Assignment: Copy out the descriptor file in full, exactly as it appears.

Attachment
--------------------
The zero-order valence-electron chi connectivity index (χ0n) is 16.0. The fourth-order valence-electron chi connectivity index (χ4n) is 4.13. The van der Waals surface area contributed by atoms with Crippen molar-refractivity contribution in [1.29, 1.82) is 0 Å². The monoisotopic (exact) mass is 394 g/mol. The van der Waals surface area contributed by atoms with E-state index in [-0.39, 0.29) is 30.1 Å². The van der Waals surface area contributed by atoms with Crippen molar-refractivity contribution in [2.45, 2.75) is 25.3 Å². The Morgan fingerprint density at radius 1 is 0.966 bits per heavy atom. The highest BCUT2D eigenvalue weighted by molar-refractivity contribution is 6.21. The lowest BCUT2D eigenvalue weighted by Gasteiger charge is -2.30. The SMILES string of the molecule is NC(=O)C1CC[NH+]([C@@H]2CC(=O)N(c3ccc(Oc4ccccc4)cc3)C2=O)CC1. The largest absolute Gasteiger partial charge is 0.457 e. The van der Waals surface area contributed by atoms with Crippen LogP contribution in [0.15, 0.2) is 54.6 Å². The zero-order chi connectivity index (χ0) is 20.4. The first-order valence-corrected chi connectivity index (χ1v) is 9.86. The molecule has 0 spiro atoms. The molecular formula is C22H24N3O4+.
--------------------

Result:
The zero-order valence-electron chi connectivity index (χ0n) is 16.0. The fourth-order valence-electron chi connectivity index (χ4n) is 4.13. The van der Waals surface area contributed by atoms with Crippen molar-refractivity contribution in [1.29, 1.82) is 0 Å². The monoisotopic (exact) mass is 394 g/mol. The van der Waals surface area contributed by atoms with E-state index in [-0.39, 0.29) is 30.1 Å². The van der Waals surface area contributed by atoms with Crippen molar-refractivity contribution in [2.45, 2.75) is 25.3 Å². The Morgan fingerprint density at radius 1 is 0.966 bits per heavy atom. The highest BCUT2D eigenvalue weighted by molar-refractivity contribution is 6.21. The lowest BCUT2D eigenvalue weighted by Gasteiger charge is -2.30. The SMILES string of the molecule is NC(=O)C1CC[NH+]([C@@H]2CC(=O)N(c3ccc(Oc4ccccc4)cc3)C2=O)CC1. The largest absolute Gasteiger partial charge is 0.457 e. The van der Waals surface area contributed by atoms with Crippen LogP contribution in [0.15, 0.2) is 54.6 Å². The zero-order chi connectivity index (χ0) is 20.4. The first-order valence-corrected chi connectivity index (χ1v) is 9.86. The molecule has 0 spiro atoms. The molecular formula is C22H24N3O4+.